PARK RIDGE, Ill. Engineers from Siemens Automotive have developed an electronic module that will control the noise from a car's air induction system, the company said.
The electronic Active Noise Control system attaches to an air-intake manifold a low-cost chunk of under-hood plastic and turns it into a smart device capable of listening to and canceling out unwanted noises on a vehicle. In doing so, it could solve a longstanding problem for automakers, while saving them money and freeing up under-hood space at the same time. "We hope to change the way automotive engineers think about noise control," said Dave Geran, director of business development for Siemens Automotive Air-Fuel Module Division (Windsor, Ontario).
Siemens reportedly is working with an unnamed automaker to develop the technology for production vehicles.
The new system is believed to be the first electronic means of solving the problem of air induction noise, which has been a problem since auto makers changed to plastic intake manifolds during the late 1980s.
The Active Noise Control system consists of a microphone, an electronics module, and a speaker mounted at a vehicle's air induction system. While the car's engine is running, the system monitors noise through the microphone. Analog signals from the microphone pass through an A/D converter, and go to a digital signal processor (DSP), which determines their frequency. The DSP then produces an opposing output signal and sends it to the speaker. The frequency of the output signal then cancels the noise of the air intake.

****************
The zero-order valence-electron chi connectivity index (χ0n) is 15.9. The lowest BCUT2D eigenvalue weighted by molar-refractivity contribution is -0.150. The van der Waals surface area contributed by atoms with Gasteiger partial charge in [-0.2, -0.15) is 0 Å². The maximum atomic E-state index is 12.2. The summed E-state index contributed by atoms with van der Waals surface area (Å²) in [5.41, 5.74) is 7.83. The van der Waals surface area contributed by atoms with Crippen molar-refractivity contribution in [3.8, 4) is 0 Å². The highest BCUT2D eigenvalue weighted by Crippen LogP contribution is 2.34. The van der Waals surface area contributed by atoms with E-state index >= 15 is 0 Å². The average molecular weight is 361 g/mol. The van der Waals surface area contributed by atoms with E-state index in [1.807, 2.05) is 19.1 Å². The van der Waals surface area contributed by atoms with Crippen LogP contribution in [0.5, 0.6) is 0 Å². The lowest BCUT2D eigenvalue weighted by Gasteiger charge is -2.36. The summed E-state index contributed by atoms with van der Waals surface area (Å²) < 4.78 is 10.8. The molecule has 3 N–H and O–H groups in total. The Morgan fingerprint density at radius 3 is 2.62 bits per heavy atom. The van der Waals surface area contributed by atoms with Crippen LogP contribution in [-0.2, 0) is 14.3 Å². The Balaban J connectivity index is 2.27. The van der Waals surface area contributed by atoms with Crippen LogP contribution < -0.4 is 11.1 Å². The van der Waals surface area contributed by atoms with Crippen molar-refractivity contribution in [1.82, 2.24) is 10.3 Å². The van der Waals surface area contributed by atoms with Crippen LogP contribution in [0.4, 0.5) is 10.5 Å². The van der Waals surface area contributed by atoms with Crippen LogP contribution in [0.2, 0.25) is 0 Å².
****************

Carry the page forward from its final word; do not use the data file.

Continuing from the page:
Siemens engineers said that such noise cancellation techniques have long been used by the military to drown out sounds in aircraft cockpits. The techniques have also been employed experimentally in the past by automakers as means of eliminating noise in passenger compartments. Up to now, however, no automaker has used those methods to deal with noise at the engine. "We are attacking real noise at its source," Geran said. "This system not only cancels out the noise that the driver hears, it cancels noise that the man on the street hears."
If auto manufacturers adopt the new technology, Siemens engineers said it could help them reduce noise without raising costs or causing under-hood packaging problems. In that respect, Active Noise Control could offer an advance over mechanical resonators, which are commonly used today, particularly in luxury cars. Plastic resonators, which also cancel engine noise by creating opposing frequencies, can be as large as a football and often cost as much as $10 each. Some luxury vehicles are said to use as many as 12 resonators. And engineers, who are often pressed to find extra space in a vehicle, typically struggle to find space for resonators.
Air induction noise has been a growing problem for automotive engineers since they changed over to plastic intake manifolds during the late 1980s. Because plastic manifolds vibrate more than the old aluminum manifolds, they creates noise problems. But auto makers don't want to change back to aluminum because plastic offers cost and weight advantages.
The new technology would enable automakers to keep using plastic manifolds while eliminating the need for resonators. "This is like having an infinite number of resonators," Geran said. "It allows you to deal with multiple frequencies across your engine's torque curve, all the way from zero rpm to 5,000 rpm."
Siemens executives said the technology could even enable automotive engineers to tune a vehicle's noise signature, thus making a luxury car sound smoother or a sports car sound throatier. "We first want to make the vehicle quieter," Geran said. "But we also want to support development of distinct sound signatures to help automakers with their brand strategies."